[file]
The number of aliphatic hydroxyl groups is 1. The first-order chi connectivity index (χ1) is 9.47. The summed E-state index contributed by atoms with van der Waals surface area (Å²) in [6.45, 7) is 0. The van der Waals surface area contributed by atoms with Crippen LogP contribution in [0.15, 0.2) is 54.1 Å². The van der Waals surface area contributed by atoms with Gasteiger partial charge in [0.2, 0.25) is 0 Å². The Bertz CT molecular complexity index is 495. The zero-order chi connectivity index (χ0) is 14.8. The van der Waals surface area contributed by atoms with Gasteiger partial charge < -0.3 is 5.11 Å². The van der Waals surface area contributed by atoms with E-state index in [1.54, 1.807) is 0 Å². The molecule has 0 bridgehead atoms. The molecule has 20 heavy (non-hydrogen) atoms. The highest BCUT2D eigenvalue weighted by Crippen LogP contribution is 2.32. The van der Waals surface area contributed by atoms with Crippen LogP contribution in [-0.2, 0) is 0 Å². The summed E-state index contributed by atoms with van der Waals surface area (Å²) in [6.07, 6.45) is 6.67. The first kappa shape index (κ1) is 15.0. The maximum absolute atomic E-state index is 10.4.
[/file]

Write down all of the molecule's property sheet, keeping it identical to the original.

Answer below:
The number of aliphatic hydroxyl groups is 1. The first-order chi connectivity index (χ1) is 9.47. The summed E-state index contributed by atoms with van der Waals surface area (Å²) in [6.45, 7) is 0. The van der Waals surface area contributed by atoms with Crippen LogP contribution in [0.15, 0.2) is 54.1 Å². The van der Waals surface area contributed by atoms with Gasteiger partial charge in [0.2, 0.25) is 0 Å². The Bertz CT molecular complexity index is 495. The zero-order chi connectivity index (χ0) is 14.8. The van der Waals surface area contributed by atoms with Gasteiger partial charge < -0.3 is 5.11 Å². The van der Waals surface area contributed by atoms with E-state index in [1.54, 1.807) is 0 Å². The molecule has 0 bridgehead atoms. The molecule has 20 heavy (non-hydrogen) atoms. The highest BCUT2D eigenvalue weighted by Crippen LogP contribution is 2.32. The van der Waals surface area contributed by atoms with Crippen LogP contribution in [-0.2, 0) is 0 Å². The summed E-state index contributed by atoms with van der Waals surface area (Å²) in [6.07, 6.45) is 6.67. The first kappa shape index (κ1) is 15.0. The maximum absolute atomic E-state index is 10.4.